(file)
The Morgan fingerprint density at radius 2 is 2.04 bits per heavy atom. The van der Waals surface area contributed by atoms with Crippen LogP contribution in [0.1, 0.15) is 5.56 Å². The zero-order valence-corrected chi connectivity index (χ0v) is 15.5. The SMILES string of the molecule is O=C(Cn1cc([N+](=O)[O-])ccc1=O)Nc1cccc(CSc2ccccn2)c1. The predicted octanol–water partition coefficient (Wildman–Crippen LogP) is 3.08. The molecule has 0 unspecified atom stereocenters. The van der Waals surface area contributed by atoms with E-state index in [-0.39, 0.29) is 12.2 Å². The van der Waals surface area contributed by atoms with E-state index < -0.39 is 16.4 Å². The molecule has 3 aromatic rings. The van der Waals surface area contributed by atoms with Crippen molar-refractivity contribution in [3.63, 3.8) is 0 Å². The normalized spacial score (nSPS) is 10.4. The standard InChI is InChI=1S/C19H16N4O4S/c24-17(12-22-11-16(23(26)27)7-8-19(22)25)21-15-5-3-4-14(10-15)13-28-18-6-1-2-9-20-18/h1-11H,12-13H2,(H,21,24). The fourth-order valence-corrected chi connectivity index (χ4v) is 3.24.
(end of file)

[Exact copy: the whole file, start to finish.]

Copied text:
The Morgan fingerprint density at radius 2 is 2.04 bits per heavy atom. The van der Waals surface area contributed by atoms with Crippen LogP contribution in [0.1, 0.15) is 5.56 Å². The zero-order valence-corrected chi connectivity index (χ0v) is 15.5. The SMILES string of the molecule is O=C(Cn1cc([N+](=O)[O-])ccc1=O)Nc1cccc(CSc2ccccn2)c1. The predicted octanol–water partition coefficient (Wildman–Crippen LogP) is 3.08. The molecule has 0 unspecified atom stereocenters. The van der Waals surface area contributed by atoms with E-state index in [-0.39, 0.29) is 12.2 Å². The van der Waals surface area contributed by atoms with E-state index < -0.39 is 16.4 Å². The molecule has 3 aromatic rings. The van der Waals surface area contributed by atoms with Crippen molar-refractivity contribution in [3.63, 3.8) is 0 Å². The normalized spacial score (nSPS) is 10.4. The standard InChI is InChI=1S/C19H16N4O4S/c24-17(12-22-11-16(23(26)27)7-8-19(22)25)21-15-5-3-4-14(10-15)13-28-18-6-1-2-9-20-18/h1-11H,12-13H2,(H,21,24). The fourth-order valence-corrected chi connectivity index (χ4v) is 3.24.